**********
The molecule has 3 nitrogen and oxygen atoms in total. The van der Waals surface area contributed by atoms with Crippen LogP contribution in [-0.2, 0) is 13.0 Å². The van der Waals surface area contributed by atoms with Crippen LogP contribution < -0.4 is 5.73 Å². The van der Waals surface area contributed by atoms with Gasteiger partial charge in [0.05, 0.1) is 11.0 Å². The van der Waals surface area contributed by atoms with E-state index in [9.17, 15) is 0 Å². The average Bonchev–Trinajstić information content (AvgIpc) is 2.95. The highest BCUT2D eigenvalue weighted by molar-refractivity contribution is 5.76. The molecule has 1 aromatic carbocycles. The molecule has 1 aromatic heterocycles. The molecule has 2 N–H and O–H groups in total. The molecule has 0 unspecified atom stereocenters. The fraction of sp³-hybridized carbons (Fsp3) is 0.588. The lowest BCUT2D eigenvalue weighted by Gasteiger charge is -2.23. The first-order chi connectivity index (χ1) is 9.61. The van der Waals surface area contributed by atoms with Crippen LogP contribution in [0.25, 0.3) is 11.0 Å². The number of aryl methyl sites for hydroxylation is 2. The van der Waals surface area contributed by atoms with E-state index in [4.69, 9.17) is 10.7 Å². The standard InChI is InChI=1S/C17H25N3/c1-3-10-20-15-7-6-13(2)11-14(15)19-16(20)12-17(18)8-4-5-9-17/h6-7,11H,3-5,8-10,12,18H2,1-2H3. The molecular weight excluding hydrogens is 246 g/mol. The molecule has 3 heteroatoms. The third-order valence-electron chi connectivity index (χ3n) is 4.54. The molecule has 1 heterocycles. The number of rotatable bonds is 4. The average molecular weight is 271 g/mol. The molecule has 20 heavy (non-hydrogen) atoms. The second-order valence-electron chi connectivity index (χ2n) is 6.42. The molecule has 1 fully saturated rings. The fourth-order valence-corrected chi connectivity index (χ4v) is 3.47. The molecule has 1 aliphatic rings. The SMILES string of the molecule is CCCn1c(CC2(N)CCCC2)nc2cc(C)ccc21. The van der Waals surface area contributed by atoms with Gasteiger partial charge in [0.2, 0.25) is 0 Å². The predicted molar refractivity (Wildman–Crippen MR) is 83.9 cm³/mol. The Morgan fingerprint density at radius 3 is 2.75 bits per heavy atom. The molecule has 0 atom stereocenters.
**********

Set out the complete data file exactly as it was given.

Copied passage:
The molecule has 3 nitrogen and oxygen atoms in total. The van der Waals surface area contributed by atoms with Crippen LogP contribution in [-0.2, 0) is 13.0 Å². The van der Waals surface area contributed by atoms with Crippen LogP contribution < -0.4 is 5.73 Å². The van der Waals surface area contributed by atoms with Gasteiger partial charge in [0.05, 0.1) is 11.0 Å². The van der Waals surface area contributed by atoms with E-state index in [9.17, 15) is 0 Å². The average Bonchev–Trinajstić information content (AvgIpc) is 2.95. The highest BCUT2D eigenvalue weighted by molar-refractivity contribution is 5.76. The molecule has 1 aromatic carbocycles. The molecule has 1 aromatic heterocycles. The molecule has 2 N–H and O–H groups in total. The molecule has 0 unspecified atom stereocenters. The fraction of sp³-hybridized carbons (Fsp3) is 0.588. The lowest BCUT2D eigenvalue weighted by Gasteiger charge is -2.23. The first-order chi connectivity index (χ1) is 9.61. The van der Waals surface area contributed by atoms with Crippen LogP contribution in [0.25, 0.3) is 11.0 Å². The number of aryl methyl sites for hydroxylation is 2. The van der Waals surface area contributed by atoms with E-state index in [4.69, 9.17) is 10.7 Å². The standard InChI is InChI=1S/C17H25N3/c1-3-10-20-15-7-6-13(2)11-14(15)19-16(20)12-17(18)8-4-5-9-17/h6-7,11H,3-5,8-10,12,18H2,1-2H3. The molecular weight excluding hydrogens is 246 g/mol. The molecule has 3 heteroatoms. The third-order valence-electron chi connectivity index (χ3n) is 4.54. The molecule has 1 heterocycles. The number of rotatable bonds is 4. The average molecular weight is 271 g/mol. The molecule has 20 heavy (non-hydrogen) atoms. The second-order valence-electron chi connectivity index (χ2n) is 6.42. The molecule has 1 fully saturated rings. The fourth-order valence-corrected chi connectivity index (χ4v) is 3.47. The molecule has 1 aliphatic rings. The SMILES string of the molecule is CCCn1c(CC2(N)CCCC2)nc2cc(C)ccc21. The van der Waals surface area contributed by atoms with Gasteiger partial charge in [0.2, 0.25) is 0 Å². The predicted molar refractivity (Wildman–Crippen MR) is 83.9 cm³/mol. The Morgan fingerprint density at radius 3 is 2.75 bits per heavy atom. The molecule has 0 atom stereocenters.